Ratto: Retribution? Luck? No, Giants Baseball

Ratto: Retribution? Luck? No, Giants Baseball
October 11, 2010, 2:00 am

Oct. 10, 2010RATTO ARCHIVEGIANTS PAGE GIANTS VIDEOMLB POSTSEASONRay Ratto
CSNBayArea.com

ATLANTA -- In the shards of broken glass, and the breathtaking prisms they emitted, that became Game 3 of the Giants-Braves series, it is hard to know which chunk to remember best.

But lets put it this way. Youd have to work hard to guess wrong.

It will be known to neutral observers everywhere as the Brooks Conrad Game, because of his three errors that contributed the first and then the winning run in the Giants 3-2 win. The killer came from Buster Posey, a sharp but unambiguous shot that nutmegged Conrad with two outs in the ninth and Freddy Sanchez at second.

Non-neutral observers (read: Giants fans) will view it as some form of divine retribution for any number of galling defeats of the past, but they will be wrong because, frankly, nobody should take too much credit for winning a game like this.

I mean, the Posey ground ball that goes through Conrads legs? God works in that mysterious a way? He has that kind of grudge on Brooks Conrad? Really?

Frankly, there is no way to explain this game save in the words of Brian Sabean, staring at a folded up piece of paper with a simple legend on it: Stranger than fiction.

That right there tells you what pressure is, he said, more dumbfounded than profound. I mean, how the hell does all that happen?

Its a question that will haunt Conrad, and Atlanta manager Bobby Cox for, well, about forever.

Not much (to say to Conrad), he said. Everybodys talked to him. Weve encouraged him as much as we can.

But does he return for Game Four? Ill have to sleep on it.

He wont sleep, though, and neither will Bruce Bochy, who said afterward with an odd smile, The baseball gods did me a pretty big favor there.

This was too ridiculous rich a game for sleep. Jonathan Sanchez pitched brilliantly and came out before the fun really started. Sergio Romo, the season-long eighth-inning man, mangled his second consecutive game by giving up what would have been the game-winning homer to pinch-hitter Eric Hinske.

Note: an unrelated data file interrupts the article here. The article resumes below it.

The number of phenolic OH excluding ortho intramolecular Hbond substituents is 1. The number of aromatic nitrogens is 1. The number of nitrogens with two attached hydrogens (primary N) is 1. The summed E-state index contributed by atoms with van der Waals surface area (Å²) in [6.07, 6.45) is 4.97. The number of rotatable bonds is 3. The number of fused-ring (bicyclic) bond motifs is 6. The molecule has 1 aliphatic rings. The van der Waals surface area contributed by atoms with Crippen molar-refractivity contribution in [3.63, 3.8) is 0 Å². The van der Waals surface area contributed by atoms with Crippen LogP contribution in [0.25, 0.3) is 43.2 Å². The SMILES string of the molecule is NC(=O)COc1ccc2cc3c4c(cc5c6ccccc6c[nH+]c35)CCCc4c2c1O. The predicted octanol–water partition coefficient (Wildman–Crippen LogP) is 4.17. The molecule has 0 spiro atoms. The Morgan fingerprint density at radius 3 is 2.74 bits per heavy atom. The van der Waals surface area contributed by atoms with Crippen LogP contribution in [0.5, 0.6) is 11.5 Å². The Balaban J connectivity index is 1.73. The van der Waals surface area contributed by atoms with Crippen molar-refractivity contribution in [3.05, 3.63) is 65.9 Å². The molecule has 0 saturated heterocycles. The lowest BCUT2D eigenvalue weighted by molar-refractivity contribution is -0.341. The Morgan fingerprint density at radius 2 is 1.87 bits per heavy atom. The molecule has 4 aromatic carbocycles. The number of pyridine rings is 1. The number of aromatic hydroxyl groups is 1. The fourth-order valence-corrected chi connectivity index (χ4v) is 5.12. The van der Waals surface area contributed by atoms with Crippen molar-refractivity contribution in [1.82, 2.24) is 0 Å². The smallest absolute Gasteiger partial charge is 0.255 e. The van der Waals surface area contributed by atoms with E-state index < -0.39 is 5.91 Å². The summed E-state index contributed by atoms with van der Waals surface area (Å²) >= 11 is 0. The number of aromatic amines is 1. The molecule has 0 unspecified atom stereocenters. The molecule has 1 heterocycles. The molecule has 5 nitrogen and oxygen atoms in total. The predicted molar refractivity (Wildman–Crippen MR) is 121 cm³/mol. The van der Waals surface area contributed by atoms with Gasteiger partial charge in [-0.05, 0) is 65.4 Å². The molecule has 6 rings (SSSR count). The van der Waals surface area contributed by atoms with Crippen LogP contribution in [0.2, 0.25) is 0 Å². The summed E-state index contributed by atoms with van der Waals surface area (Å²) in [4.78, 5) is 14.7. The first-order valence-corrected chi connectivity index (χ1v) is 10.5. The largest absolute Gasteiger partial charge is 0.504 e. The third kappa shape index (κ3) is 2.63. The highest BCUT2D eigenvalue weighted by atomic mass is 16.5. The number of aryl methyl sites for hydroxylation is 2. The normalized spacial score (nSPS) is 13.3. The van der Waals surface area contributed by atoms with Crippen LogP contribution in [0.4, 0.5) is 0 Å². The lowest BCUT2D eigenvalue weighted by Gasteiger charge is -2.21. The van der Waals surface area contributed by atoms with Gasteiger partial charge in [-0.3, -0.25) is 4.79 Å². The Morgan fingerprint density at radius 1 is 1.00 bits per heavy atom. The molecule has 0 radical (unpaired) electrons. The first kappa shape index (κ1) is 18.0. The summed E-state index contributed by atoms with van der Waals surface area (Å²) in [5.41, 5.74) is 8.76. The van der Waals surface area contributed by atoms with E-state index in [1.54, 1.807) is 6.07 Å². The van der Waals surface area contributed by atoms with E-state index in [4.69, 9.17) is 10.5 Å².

And Hinske ended up being the not-quite hero, the owner of a story hell need a quart of Old Overcoat to tell his grandchildren: I hit the game-winning homer, and then we didnt win.

And Romo, who hung the slider to Hinske, may find himself the not-so-go-to-guy in the eighth inning, even though he managed to get the win.

Craig Kimbrel, who may well be the Braves closer of the future, got his first big shot at the job with the career-ending injury to Billy Wagner, and couldnt navigate the ninth inning. And Madison Bumgarner went from not seeing the light of day to starting Game 4 Monday night for the Giants.

Travis Ishikawa, the defensive specialist, coaxed a walk from a 1-2 count, and Freddy Sanchez, who looked quite overwhelmed by Kimbrel, snuck a ground ball through the middle to set up Huffs tying single.

Theres Brian Wilson, who got back on the horse after his Game 2 disaster and muscled the Braves into submission. There are even the absentees, like Wagner, whose blown oblique blew the Braves bullpen to shards, and second baseman Martin Prado, whose season-ending hip pointer exposed Conrad to a potentially career-shattering afternoon.

There is so much one can chew on (including a series of vice-grip managerial decisions that will overheat smaller minds) that digesting the game is impossible. Theres no time, not with 22 hours and descending before Game 4.

But know this. The Giants have pretty much run out of ways to exhibit the battle cry Torture, and that one should be retired with full honors. If they win another game like this, it will be a clich, and if they lose one, they cant complain. A lot of chits were called in Sunday night, and there were plenty of victims to go with the heroes.

Starting, and maybe even ending, with Brooks Conrad, who is either owed a lot of very good days from the baseball gods who covered Bochys behind, or will be forever hunted by the worst day a player can have.

Ray Ratto is a columnist for Comcast SportsNet Bay Area